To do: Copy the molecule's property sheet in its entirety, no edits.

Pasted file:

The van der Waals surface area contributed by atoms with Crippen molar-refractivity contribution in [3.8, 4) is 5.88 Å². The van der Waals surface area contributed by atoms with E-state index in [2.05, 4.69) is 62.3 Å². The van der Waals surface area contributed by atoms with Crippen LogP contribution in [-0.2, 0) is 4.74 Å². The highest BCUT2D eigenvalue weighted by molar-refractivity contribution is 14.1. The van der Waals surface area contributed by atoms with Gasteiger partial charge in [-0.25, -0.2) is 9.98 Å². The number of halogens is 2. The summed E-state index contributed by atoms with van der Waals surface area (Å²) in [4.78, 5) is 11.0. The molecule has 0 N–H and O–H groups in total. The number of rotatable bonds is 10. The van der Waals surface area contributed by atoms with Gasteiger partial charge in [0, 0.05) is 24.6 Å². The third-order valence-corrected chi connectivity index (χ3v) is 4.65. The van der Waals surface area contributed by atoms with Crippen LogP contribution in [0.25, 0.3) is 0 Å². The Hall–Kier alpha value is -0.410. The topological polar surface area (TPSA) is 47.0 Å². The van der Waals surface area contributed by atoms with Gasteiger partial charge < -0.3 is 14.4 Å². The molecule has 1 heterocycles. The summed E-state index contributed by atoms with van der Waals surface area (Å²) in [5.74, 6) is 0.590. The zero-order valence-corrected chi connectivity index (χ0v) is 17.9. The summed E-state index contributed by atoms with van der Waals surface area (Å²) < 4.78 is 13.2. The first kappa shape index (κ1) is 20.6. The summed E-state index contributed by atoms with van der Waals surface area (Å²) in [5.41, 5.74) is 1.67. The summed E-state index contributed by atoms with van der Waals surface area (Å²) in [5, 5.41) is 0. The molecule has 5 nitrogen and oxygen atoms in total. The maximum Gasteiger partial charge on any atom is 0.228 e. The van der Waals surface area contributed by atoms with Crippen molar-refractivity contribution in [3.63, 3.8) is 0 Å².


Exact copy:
The van der Waals surface area contributed by atoms with Crippen molar-refractivity contribution in [3.8, 4) is 5.88 Å². The van der Waals surface area contributed by atoms with E-state index in [2.05, 4.69) is 62.3 Å². The van der Waals surface area contributed by atoms with Crippen LogP contribution in [-0.2, 0) is 4.74 Å². The highest BCUT2D eigenvalue weighted by molar-refractivity contribution is 14.1. The van der Waals surface area contributed by atoms with Gasteiger partial charge in [-0.25, -0.2) is 9.98 Å². The number of halogens is 2. The summed E-state index contributed by atoms with van der Waals surface area (Å²) in [4.78, 5) is 11.0. The molecule has 0 N–H and O–H groups in total. The number of rotatable bonds is 10. The van der Waals surface area contributed by atoms with Gasteiger partial charge in [0, 0.05) is 24.6 Å². The third-order valence-corrected chi connectivity index (χ3v) is 4.65. The van der Waals surface area contributed by atoms with Crippen LogP contribution in [0.25, 0.3) is 0 Å². The Hall–Kier alpha value is -0.410. The topological polar surface area (TPSA) is 47.0 Å². The van der Waals surface area contributed by atoms with Gasteiger partial charge < -0.3 is 14.4 Å². The molecule has 1 heterocycles. The summed E-state index contributed by atoms with van der Waals surface area (Å²) in [5.74, 6) is 0.590. The zero-order valence-corrected chi connectivity index (χ0v) is 17.9. The summed E-state index contributed by atoms with van der Waals surface area (Å²) < 4.78 is 13.2. The first kappa shape index (κ1) is 20.6. The summed E-state index contributed by atoms with van der Waals surface area (Å²) in [5.41, 5.74) is 1.67. The summed E-state index contributed by atoms with van der Waals surface area (Å²) in [5, 5.41) is 0. The molecule has 5 nitrogen and oxygen atoms in total. The maximum Gasteiger partial charge on any atom is 0.228 e. The van der Waals surface area contributed by atoms with Crippen molar-refractivity contribution in [3.63, 3.8) is 0 Å².